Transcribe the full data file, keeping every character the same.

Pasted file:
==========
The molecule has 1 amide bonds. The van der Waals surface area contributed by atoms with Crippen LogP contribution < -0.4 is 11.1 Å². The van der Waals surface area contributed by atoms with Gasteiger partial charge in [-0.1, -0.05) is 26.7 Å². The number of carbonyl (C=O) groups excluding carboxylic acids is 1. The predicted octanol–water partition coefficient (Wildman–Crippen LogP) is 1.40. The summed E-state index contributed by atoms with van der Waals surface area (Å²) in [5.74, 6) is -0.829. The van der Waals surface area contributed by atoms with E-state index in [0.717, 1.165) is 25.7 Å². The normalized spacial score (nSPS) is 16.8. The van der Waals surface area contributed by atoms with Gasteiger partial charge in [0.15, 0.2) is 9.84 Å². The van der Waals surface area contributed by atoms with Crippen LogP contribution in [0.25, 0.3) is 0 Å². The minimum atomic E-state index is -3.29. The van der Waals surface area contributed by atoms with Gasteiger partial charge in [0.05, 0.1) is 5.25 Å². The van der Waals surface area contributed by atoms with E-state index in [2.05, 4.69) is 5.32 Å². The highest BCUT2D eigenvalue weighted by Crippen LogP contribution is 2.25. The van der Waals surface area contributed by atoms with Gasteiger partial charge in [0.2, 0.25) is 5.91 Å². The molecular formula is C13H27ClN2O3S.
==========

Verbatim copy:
The molecule has 1 amide bonds. The van der Waals surface area contributed by atoms with Crippen LogP contribution < -0.4 is 11.1 Å². The van der Waals surface area contributed by atoms with Gasteiger partial charge in [-0.1, -0.05) is 26.7 Å². The number of carbonyl (C=O) groups excluding carboxylic acids is 1. The predicted octanol–water partition coefficient (Wildman–Crippen LogP) is 1.40. The summed E-state index contributed by atoms with van der Waals surface area (Å²) in [5.74, 6) is -0.829. The van der Waals surface area contributed by atoms with E-state index in [0.717, 1.165) is 25.7 Å². The normalized spacial score (nSPS) is 16.8. The van der Waals surface area contributed by atoms with Gasteiger partial charge in [0.15, 0.2) is 9.84 Å². The van der Waals surface area contributed by atoms with Crippen LogP contribution in [0.25, 0.3) is 0 Å². The minimum atomic E-state index is -3.29. The van der Waals surface area contributed by atoms with Gasteiger partial charge in [0.05, 0.1) is 5.25 Å². The van der Waals surface area contributed by atoms with E-state index in [2.05, 4.69) is 5.32 Å². The highest BCUT2D eigenvalue weighted by Crippen LogP contribution is 2.25. The van der Waals surface area contributed by atoms with Gasteiger partial charge in [0.2, 0.25) is 5.91 Å². The molecular formula is C13H27ClN2O3S.